Wotakoi: Love Is Hard for Otaku Volume 5

Wotakoi: Love Is Hard for Otaku Volume 5

It’s been a while since I’ve talked about Wotakoi: Love Is Hard for Otaku. It’s not a manga series that inspires a lot of “must read now” emotion in me, but it’s probably the one that I can most relate to, as it’s about a small group of adult friends being geeky and fannish.

Hirotaka and Narumi began by pretending to date, as she was afraid no guy would be able to tolerate her fandom behavior. By now, though, they’re pretty much dating. All Hirotaka wants to do is play video games, and Narumi has been drawing BL. The first chapter, where they feel bad they haven’t done anything stereotypically summery, is one many adults can relate to, where you still feel that summer vacation should be a thing but in the working world, it’s not so much (and it’s often overtaken by events).

Their friends Hanako and Taro are also a couple… and the big conflict in this volume, #5, is that they’re getting married and arguing about how open to be about their behaviors. She wants to cosplay at the reception, because it’s a big part of her life that’s important to her. He wants to be more “normal”. I can see both sides.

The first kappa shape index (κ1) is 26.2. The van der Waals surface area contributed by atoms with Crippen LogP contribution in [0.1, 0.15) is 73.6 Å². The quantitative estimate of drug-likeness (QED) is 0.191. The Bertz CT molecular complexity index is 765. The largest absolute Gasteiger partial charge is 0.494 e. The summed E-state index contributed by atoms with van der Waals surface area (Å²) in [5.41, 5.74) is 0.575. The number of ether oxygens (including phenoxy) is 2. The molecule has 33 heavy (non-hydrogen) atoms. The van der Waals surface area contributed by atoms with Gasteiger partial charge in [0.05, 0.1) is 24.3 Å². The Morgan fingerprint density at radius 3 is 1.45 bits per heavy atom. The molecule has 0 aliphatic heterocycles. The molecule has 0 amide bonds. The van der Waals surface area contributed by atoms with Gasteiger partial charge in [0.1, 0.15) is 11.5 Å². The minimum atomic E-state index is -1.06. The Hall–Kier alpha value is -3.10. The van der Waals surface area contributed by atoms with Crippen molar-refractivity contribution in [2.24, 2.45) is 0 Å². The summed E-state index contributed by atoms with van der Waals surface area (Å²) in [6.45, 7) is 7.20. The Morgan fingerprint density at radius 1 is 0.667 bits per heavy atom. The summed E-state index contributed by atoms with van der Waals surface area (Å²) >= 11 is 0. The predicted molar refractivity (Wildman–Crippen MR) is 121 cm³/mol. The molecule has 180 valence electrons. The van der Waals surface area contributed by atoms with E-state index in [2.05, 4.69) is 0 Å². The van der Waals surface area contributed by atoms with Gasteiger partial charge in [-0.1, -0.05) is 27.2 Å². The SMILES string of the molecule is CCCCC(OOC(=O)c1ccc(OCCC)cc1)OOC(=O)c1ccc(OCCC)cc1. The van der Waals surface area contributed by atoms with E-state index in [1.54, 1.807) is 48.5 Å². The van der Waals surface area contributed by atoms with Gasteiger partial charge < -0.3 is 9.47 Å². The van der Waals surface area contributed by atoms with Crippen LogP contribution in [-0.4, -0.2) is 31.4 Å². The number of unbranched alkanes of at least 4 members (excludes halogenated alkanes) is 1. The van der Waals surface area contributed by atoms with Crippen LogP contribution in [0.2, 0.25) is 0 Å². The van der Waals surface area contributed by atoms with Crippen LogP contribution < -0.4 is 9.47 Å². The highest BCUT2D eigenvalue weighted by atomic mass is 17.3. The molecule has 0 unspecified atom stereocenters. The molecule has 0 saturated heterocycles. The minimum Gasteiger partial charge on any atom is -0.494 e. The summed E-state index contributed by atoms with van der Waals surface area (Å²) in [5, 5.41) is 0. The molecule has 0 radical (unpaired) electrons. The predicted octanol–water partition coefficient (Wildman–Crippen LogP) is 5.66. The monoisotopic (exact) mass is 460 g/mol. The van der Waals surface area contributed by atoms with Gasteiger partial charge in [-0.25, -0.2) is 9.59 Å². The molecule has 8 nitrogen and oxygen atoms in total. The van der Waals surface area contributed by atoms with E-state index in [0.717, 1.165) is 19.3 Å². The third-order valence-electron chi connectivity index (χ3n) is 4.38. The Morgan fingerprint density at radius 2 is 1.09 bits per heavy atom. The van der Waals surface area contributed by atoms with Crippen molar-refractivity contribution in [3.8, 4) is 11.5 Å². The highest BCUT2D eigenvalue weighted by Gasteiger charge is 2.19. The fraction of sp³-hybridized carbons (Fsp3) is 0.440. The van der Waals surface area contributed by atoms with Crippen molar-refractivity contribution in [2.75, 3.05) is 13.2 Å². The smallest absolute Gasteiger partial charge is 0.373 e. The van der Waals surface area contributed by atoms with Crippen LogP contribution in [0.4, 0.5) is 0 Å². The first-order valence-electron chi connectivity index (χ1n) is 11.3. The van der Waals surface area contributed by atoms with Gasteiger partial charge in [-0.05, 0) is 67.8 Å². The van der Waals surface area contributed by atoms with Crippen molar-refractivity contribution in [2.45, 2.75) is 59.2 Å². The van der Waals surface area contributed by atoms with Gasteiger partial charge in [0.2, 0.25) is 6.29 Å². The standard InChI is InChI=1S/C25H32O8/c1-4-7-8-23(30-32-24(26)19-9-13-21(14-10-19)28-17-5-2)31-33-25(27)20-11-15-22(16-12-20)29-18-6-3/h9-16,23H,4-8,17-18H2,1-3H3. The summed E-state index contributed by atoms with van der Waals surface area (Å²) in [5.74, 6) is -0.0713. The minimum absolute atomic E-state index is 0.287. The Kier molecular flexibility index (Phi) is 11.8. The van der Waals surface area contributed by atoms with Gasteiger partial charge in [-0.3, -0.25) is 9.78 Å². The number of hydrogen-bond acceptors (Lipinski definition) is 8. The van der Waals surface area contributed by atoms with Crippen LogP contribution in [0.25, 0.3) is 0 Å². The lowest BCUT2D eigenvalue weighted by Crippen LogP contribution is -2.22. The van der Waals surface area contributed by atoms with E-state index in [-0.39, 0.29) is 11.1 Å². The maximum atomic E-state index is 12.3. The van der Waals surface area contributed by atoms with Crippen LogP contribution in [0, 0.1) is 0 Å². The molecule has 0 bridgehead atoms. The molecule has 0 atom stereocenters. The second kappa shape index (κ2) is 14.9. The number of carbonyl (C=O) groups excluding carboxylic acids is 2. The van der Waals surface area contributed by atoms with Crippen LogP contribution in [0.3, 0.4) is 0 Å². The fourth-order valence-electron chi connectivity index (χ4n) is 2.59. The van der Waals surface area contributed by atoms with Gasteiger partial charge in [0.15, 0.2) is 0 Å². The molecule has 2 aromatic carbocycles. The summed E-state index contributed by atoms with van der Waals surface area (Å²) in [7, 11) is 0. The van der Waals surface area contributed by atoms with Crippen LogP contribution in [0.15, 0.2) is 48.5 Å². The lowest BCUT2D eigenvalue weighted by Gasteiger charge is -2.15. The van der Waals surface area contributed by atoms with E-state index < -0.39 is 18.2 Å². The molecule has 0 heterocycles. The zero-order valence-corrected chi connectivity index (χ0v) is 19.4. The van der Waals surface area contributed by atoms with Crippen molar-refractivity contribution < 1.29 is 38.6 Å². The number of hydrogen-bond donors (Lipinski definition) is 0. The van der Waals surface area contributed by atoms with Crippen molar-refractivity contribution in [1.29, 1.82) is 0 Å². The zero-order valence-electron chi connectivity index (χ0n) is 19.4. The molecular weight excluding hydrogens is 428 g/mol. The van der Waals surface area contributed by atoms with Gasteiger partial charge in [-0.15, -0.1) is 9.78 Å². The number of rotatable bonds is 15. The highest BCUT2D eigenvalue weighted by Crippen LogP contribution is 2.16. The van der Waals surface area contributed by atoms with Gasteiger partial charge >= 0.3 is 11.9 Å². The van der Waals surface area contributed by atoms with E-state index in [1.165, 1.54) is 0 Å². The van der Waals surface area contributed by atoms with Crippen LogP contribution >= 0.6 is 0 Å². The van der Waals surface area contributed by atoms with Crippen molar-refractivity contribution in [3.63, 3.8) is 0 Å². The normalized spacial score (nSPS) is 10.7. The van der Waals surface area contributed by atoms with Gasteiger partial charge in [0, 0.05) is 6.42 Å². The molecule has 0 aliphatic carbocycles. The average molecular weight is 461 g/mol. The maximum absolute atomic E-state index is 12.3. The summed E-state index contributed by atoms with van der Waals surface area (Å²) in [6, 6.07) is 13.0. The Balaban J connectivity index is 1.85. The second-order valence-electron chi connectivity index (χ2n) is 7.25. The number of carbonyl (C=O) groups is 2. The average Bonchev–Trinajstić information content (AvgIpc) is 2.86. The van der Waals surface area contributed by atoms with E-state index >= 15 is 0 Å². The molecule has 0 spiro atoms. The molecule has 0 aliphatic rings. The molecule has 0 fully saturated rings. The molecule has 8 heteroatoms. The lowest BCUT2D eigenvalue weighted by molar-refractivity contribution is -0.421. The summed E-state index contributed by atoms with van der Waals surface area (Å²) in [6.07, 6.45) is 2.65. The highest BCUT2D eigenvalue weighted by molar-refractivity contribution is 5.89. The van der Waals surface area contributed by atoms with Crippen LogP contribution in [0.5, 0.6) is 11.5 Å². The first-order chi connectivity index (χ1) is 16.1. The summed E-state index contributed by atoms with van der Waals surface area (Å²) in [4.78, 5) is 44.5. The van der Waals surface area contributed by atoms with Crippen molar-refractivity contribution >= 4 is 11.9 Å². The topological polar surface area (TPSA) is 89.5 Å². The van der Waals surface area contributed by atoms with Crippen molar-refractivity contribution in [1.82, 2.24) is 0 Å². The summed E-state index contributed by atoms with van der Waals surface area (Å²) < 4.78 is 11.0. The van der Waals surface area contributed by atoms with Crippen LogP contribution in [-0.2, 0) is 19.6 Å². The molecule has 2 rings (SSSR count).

Wotakoi: Love Is Hard for Otaku Volume 5

This volume, like the others, is two-in-one (double-length), and at the end of the first half, the author’s notes (circa summer 2020) make reference to how the world has changed. So I shouldn’t have been surprised that the second half early on had a virtual (on-screen) happy hour, with all the characters dialing in together. That’s the kind of chapters this series has — each of the group does something similar with a different opinion or reaction. It was a little odd to be reminded that my escapist reading was also copying with the pandemic, but it also made sense for them.

The couple on the cover, by the way, are Naoya, Hirotaka’s little brother who’s bad at games, and Ko, who’s great at them. I like them for being atypical. She’s super-shy and he’s too good to be true. They’re trying to figure out how to be more certain in their friendship, and whether to move to a different kind of relationship. Their sweet innocence is a nice contrast to the jaded behaviors of the older characters.



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